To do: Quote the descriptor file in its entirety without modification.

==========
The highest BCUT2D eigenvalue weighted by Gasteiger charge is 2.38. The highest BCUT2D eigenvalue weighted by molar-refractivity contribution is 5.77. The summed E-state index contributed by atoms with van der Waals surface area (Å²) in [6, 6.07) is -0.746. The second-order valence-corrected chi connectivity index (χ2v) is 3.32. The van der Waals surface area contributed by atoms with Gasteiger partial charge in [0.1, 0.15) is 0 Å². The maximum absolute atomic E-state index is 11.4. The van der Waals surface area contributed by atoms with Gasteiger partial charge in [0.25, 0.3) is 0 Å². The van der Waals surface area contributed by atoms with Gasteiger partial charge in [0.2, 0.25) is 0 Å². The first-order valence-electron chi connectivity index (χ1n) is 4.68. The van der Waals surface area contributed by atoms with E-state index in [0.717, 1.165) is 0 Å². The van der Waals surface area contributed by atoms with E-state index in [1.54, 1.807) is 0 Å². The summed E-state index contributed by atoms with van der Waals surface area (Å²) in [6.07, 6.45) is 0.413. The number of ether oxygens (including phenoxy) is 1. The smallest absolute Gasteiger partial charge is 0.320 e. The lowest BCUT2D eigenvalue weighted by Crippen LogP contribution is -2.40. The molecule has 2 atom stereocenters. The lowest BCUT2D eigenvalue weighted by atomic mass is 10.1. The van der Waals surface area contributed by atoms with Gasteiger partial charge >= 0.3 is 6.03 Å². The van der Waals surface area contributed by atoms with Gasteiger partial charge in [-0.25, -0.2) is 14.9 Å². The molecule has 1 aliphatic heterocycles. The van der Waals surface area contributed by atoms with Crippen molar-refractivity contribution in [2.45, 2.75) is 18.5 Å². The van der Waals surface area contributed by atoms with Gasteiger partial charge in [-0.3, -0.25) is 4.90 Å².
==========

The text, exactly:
The highest BCUT2D eigenvalue weighted by Gasteiger charge is 2.38. The highest BCUT2D eigenvalue weighted by molar-refractivity contribution is 5.77. The summed E-state index contributed by atoms with van der Waals surface area (Å²) in [6, 6.07) is -0.746. The second-order valence-corrected chi connectivity index (χ2v) is 3.32. The van der Waals surface area contributed by atoms with Gasteiger partial charge in [0.1, 0.15) is 0 Å². The maximum absolute atomic E-state index is 11.4. The van der Waals surface area contributed by atoms with Gasteiger partial charge in [0.25, 0.3) is 0 Å². The van der Waals surface area contributed by atoms with Gasteiger partial charge in [0.2, 0.25) is 0 Å². The first-order valence-electron chi connectivity index (χ1n) is 4.68. The van der Waals surface area contributed by atoms with E-state index in [0.717, 1.165) is 0 Å². The van der Waals surface area contributed by atoms with E-state index in [1.54, 1.807) is 0 Å². The summed E-state index contributed by atoms with van der Waals surface area (Å²) in [6.07, 6.45) is 0.413. The number of ether oxygens (including phenoxy) is 1. The smallest absolute Gasteiger partial charge is 0.320 e. The lowest BCUT2D eigenvalue weighted by Crippen LogP contribution is -2.40. The molecule has 2 atom stereocenters. The lowest BCUT2D eigenvalue weighted by atomic mass is 10.1. The van der Waals surface area contributed by atoms with Gasteiger partial charge >= 0.3 is 6.03 Å². The van der Waals surface area contributed by atoms with Gasteiger partial charge in [-0.25, -0.2) is 14.9 Å². The molecule has 1 aliphatic heterocycles. The van der Waals surface area contributed by atoms with Crippen molar-refractivity contribution in [2.45, 2.75) is 18.5 Å². The van der Waals surface area contributed by atoms with Gasteiger partial charge in [-0.3, -0.25) is 4.90 Å².